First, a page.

Thyroid storm (TS) is life threatening. Its incidence is poorly defined, few series are available, and population-based diagnostic criteria have not been established. We surveyed TS in Japan, defined its characteristics, and formulated diagnostic criteria, FINAL-CRITERIA1 and FINAL-CRITERIA2, for two grades of TS, TS1, and TS2 respectively.
We first developed diagnostic criteria based on 99 patients in the literature and 7 of our patients (LIT-CRITERIA1 for TS1 and LIT-CRITERIA2 for TS2). Thyrotoxicosis was a prerequisite for TS1 and TS2 as well as for combinations of the central nervous system manifestations, fever, tachycardia, congestive heart failure (CHF), and gastrointestinal (GI)/hepatic disturbances. We then conducted initial and follow-up surveys from 2004 through 2008, targeting all hospitals in Japan, with an eight-layered random extraction selection process to obtain and verify information on patients who met LIT-CRITERIA1 and LIT-CRITERIA2.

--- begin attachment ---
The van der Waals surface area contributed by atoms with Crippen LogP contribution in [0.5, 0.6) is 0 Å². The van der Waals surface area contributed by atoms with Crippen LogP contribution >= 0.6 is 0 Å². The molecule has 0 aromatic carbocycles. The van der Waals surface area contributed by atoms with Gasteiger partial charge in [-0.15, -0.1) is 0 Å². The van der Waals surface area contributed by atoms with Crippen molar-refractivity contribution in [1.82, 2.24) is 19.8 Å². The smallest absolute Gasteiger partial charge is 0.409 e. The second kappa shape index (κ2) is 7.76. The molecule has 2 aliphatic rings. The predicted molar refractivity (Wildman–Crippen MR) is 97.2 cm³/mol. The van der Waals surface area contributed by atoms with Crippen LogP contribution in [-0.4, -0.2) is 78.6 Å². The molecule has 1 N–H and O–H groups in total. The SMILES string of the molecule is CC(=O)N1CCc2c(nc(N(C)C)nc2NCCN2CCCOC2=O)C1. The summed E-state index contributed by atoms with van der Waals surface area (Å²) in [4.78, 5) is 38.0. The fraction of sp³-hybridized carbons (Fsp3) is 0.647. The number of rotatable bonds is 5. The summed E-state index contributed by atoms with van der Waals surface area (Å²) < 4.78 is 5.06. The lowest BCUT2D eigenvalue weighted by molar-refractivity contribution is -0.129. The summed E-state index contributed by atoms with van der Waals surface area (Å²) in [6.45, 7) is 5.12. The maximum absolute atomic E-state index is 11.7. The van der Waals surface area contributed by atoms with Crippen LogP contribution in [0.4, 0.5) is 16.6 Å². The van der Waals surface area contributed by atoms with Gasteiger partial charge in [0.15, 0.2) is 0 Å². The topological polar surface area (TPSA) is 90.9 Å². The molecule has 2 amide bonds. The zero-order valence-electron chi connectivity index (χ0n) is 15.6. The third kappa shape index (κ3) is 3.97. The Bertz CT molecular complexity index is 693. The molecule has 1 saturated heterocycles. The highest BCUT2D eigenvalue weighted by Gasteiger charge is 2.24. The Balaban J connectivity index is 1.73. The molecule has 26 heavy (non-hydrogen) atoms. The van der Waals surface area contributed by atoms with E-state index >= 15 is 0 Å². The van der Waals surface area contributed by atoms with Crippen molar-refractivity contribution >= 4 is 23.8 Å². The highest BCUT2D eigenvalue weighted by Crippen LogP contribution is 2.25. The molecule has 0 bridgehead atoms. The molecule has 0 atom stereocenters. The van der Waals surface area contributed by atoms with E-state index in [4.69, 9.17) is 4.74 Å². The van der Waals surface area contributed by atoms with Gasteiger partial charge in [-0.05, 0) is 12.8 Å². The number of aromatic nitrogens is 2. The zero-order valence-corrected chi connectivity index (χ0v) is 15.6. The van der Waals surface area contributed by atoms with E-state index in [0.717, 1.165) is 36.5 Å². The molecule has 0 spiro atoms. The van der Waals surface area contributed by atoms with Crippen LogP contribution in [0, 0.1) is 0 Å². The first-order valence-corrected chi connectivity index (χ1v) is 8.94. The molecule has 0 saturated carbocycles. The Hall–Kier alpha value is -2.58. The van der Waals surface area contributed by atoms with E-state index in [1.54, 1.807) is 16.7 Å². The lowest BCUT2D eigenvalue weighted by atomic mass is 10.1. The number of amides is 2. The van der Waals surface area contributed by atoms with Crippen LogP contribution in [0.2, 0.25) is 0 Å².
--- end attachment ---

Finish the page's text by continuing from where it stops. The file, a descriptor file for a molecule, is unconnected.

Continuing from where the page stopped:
We identified 282 patients with TS1 and 74 patients with TS2. Based on these data and information from the Ministry of Health, Labor, and Welfare of Japan, we estimated the incidence of TS in hospitalized patients in Japan to be 0.20 per 100,000 per year. Serum-free thyroxine and free triiodothyroine concentrations were similar among patients with TS in the literature, Japanese patients with TS1 or TS2, and a group of patients with thyrotoxicosis without TS (Tox-NoTS). The mortality rate was 11.0% in TS1, 9.5% in TS2, and 0% in Tox-NoTS patients. Multiple organ failure was the most common cause of death in TS1 and TS2, followed by CHF, respiratory failure, arrhythmia, disseminated intravascular coagulation, GI perforation, hypoxic brain syndrome, and sepsis. Glasgow Coma Scale results and blood urea nitrogen (BUN) were associated with irreversible damages in 22 survivors. The only change in our final diagnostic criteria for TS as compared with our initial criteria related to serum bilirubin concentration >3 mg/dL.